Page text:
Bruce Munro’s large-scale, immersive light installations transform deserts, fields, ponds, gardens, and buildings into other-worldly landscapes. His latest, Field Of Light, brings the British artist’s signature work to the site that originally inspired it: Uluru.
“I wanted to create an illuminated field of stems that, like the dormant seed in a dry desert, would burst into bloom at dusk with gentle rhythms of light under a blazing blanket of stars,” Munro says. To achieve his vision, Munro created more than 50,000 slender stalks crowned with frosted-glass spheres. As darkness falls over Australia’s heartland, they blossom into a field of multicoloured orbs and fiber optic cables – a network of kaleidoscopic neurons that took over 2,800 hours to design.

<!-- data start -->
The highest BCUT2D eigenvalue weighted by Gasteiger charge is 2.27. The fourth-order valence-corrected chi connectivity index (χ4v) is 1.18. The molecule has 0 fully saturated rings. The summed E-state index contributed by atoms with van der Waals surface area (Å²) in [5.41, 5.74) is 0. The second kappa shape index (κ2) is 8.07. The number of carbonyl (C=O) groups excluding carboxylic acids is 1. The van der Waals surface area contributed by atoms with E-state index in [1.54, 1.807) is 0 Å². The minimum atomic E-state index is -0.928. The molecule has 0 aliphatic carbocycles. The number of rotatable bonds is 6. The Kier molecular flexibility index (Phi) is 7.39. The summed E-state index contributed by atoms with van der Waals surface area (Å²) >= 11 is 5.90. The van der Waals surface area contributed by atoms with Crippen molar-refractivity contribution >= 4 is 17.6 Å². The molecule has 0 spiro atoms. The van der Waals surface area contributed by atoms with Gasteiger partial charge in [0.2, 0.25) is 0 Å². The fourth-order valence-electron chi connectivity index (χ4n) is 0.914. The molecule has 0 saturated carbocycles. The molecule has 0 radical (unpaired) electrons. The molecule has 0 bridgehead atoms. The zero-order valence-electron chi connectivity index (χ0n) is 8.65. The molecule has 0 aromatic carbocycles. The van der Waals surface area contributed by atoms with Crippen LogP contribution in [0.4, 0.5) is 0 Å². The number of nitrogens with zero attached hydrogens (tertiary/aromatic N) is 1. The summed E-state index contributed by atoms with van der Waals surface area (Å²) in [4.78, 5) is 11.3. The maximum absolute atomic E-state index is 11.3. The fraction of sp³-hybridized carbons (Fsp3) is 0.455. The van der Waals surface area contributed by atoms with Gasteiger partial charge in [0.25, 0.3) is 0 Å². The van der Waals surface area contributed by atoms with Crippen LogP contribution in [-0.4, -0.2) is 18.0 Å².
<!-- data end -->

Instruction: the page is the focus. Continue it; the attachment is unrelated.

Munro initially conceived the art project while visiting Uluru for the first time in 1992. He was struck by the iconic landscape and, 24 years later, after building light installations around the world, the artist has finally seen his vision realised where its first creative spark was lit.
“I really wanted this to simply be a description of what this place made me feel all those years ago,” Munro says. “It wasn’t me trying to overbear or overlay a concept, it was just me saying thank you to Uluru.”
Field of Light opened on April 1 and will run through the end of March 2017.